Moseneke and Economic Justice
Authors Judge Fayeeza Kathree-Setiloane
Affiliations: Judge Fayeeza Kathree-Setiloane is a judge of the High Court (Gauteng Local and Provincial Divisions). She acted as a Justice of the Constitutional Court from July to December 2017. In 2015/2017 she acted as a Judge of the Labour Appeal Court (LAC) and, in 2016, she acted as a Judge of the Supreme Court of Appeal
Source: Acta Juridica, 2017, p. 205 – 226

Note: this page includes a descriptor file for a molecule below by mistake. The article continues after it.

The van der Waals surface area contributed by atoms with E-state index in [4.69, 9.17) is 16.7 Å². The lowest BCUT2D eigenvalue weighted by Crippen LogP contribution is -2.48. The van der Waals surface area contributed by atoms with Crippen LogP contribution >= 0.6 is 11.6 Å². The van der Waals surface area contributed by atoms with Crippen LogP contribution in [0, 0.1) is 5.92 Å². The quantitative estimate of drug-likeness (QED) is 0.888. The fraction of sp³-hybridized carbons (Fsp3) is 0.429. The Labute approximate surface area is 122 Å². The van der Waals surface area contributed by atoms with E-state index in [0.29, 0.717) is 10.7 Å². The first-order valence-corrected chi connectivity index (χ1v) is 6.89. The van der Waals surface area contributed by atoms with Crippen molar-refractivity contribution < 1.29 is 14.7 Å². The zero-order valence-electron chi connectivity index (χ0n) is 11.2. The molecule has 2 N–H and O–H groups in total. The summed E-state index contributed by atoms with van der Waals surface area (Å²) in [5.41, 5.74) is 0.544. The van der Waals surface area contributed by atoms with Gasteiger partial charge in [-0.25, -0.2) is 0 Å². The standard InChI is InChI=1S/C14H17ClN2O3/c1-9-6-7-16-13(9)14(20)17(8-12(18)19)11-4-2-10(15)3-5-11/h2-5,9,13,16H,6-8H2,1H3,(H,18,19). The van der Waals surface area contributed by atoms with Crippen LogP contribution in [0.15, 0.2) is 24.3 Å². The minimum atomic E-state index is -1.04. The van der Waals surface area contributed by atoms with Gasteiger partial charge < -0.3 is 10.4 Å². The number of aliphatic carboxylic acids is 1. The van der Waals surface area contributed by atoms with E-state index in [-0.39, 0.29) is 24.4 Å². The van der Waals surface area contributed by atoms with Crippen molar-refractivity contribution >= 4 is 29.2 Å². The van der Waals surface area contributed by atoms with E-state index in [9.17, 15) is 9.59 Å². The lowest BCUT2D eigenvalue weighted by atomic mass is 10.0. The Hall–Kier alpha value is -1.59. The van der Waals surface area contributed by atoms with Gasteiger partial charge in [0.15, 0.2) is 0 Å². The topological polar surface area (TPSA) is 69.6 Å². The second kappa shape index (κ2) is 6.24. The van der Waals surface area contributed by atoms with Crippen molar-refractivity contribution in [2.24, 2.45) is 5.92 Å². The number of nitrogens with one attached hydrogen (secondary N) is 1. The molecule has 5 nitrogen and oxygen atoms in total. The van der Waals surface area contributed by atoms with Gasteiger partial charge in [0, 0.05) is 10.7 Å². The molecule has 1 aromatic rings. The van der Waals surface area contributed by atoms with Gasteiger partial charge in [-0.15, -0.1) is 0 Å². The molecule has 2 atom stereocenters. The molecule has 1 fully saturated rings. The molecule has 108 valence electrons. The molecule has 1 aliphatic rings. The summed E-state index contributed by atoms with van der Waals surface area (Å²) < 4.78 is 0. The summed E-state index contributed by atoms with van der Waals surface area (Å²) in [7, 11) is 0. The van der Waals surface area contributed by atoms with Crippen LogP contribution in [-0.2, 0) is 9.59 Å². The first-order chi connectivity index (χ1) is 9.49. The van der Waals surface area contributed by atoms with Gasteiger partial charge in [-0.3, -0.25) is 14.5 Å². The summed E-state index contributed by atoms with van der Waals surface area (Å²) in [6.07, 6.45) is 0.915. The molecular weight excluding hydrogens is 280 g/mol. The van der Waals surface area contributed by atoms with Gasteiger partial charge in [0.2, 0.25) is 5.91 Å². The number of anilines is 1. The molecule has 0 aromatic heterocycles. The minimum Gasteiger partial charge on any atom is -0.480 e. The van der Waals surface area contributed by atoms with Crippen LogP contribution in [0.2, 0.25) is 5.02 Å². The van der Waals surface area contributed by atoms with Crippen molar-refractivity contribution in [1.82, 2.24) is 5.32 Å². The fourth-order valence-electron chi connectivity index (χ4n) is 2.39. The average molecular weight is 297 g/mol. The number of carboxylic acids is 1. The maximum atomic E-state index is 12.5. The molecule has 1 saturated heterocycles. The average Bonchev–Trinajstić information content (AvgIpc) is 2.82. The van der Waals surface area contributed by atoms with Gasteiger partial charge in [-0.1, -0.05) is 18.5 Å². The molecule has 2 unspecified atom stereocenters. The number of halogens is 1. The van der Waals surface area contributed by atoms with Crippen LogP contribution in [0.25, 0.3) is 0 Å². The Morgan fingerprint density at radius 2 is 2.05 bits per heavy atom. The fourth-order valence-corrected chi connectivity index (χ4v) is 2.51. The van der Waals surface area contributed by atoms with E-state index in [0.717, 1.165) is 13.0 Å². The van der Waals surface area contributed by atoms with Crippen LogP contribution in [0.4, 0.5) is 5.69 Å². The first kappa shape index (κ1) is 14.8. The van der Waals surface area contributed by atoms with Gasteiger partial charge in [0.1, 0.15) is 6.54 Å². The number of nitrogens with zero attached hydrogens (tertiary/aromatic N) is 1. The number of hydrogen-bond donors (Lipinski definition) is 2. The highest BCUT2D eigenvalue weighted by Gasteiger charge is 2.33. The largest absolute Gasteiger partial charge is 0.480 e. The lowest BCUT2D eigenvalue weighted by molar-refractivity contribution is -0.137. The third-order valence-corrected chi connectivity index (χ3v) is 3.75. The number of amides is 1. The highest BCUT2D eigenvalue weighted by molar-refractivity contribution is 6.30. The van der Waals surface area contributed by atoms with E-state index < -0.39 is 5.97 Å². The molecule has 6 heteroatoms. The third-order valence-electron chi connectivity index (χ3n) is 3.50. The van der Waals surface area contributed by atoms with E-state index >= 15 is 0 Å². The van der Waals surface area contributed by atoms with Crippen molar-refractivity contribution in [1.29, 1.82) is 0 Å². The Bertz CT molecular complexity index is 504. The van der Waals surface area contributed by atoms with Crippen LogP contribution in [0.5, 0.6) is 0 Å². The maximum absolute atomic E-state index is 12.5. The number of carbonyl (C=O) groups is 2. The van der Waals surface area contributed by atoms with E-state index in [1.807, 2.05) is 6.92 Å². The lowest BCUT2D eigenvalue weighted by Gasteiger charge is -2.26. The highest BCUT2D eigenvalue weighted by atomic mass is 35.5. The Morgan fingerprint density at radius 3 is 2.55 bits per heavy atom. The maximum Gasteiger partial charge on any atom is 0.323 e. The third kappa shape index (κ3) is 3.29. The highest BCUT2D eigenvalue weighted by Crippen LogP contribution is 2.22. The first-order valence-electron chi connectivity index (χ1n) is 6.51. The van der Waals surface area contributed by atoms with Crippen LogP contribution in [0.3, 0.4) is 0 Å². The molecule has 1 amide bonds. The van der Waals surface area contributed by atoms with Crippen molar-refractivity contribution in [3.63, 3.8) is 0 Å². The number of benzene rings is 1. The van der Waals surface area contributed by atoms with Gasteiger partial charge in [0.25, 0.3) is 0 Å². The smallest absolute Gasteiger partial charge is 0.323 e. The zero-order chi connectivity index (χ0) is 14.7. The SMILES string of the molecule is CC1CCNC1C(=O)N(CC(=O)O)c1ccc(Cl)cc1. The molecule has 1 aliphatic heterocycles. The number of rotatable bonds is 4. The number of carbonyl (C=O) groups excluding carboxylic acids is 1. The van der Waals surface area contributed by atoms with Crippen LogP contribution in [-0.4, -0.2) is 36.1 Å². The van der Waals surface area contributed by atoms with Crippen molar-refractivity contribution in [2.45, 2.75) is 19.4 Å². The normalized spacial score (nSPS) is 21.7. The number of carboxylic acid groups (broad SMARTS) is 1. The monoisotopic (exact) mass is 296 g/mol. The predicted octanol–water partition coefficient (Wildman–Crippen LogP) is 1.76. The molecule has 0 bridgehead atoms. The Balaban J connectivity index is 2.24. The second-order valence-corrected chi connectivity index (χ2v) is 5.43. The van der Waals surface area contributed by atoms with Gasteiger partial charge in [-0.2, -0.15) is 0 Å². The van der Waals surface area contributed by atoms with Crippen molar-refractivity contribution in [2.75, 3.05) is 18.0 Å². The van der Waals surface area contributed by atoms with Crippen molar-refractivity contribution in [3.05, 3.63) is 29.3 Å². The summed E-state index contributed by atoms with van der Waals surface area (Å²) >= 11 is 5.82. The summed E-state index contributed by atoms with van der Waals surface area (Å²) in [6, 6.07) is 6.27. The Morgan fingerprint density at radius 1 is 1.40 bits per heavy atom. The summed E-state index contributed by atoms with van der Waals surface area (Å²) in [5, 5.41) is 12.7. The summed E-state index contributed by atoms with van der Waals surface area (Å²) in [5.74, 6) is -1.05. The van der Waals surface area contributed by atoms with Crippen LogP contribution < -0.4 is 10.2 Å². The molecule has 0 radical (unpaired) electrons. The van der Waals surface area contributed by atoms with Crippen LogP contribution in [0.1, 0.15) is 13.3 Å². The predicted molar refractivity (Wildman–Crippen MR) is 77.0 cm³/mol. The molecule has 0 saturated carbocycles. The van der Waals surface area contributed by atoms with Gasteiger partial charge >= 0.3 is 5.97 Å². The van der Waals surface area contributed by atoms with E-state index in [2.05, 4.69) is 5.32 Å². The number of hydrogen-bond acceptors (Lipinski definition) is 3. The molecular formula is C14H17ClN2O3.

Moseneke probes in his memoir: ‘[H]ow, within the discipline of our Constitution, do we collectively reconfigure the social structure of our country? What structural changes to the economy are necessary to create a wider spread of access to productive existing and new assets? Where would the access to the use of land be located in that debate? Closer to home, and crucially, how might the unemployed and poor underclass escape the constraints of capital and management skill and join economic production?’ This paper recounts and celebrates Justice Moseneke’s unique understanding and vision of the transformative project of the Constitution. It then considers his views on the political and economic challenges facing South Africa in achieving economic justice and the role of, and the challenges facing, the judiciary within the framework of transformative constitutionalism. The paper then considers the role that substantive equality, access to productive credit, property ownership, education and support, and land reform play in the attainment of a just economic order. In doing so, it measures the socio-economic circumstances of the poor and vulnerable against the transformative vision of the Constitution and concludes that 20 years on, our constitutional project has failed to meet its core objective of transforming the socio-economic plight of the majority of South Africans. The paper then argues that the fault is not with the Constitution itself, but with a failure of political will and conduct. It cites lack of skills and government support, dead capital, corruption, wasteful expenditure and abuse of power as the foremost contributors to the denial of socio-economic rights to the majority of South Africans. It argues that the Constitution provides the framework, and it is for the state together with an active citizenry to secure these promises.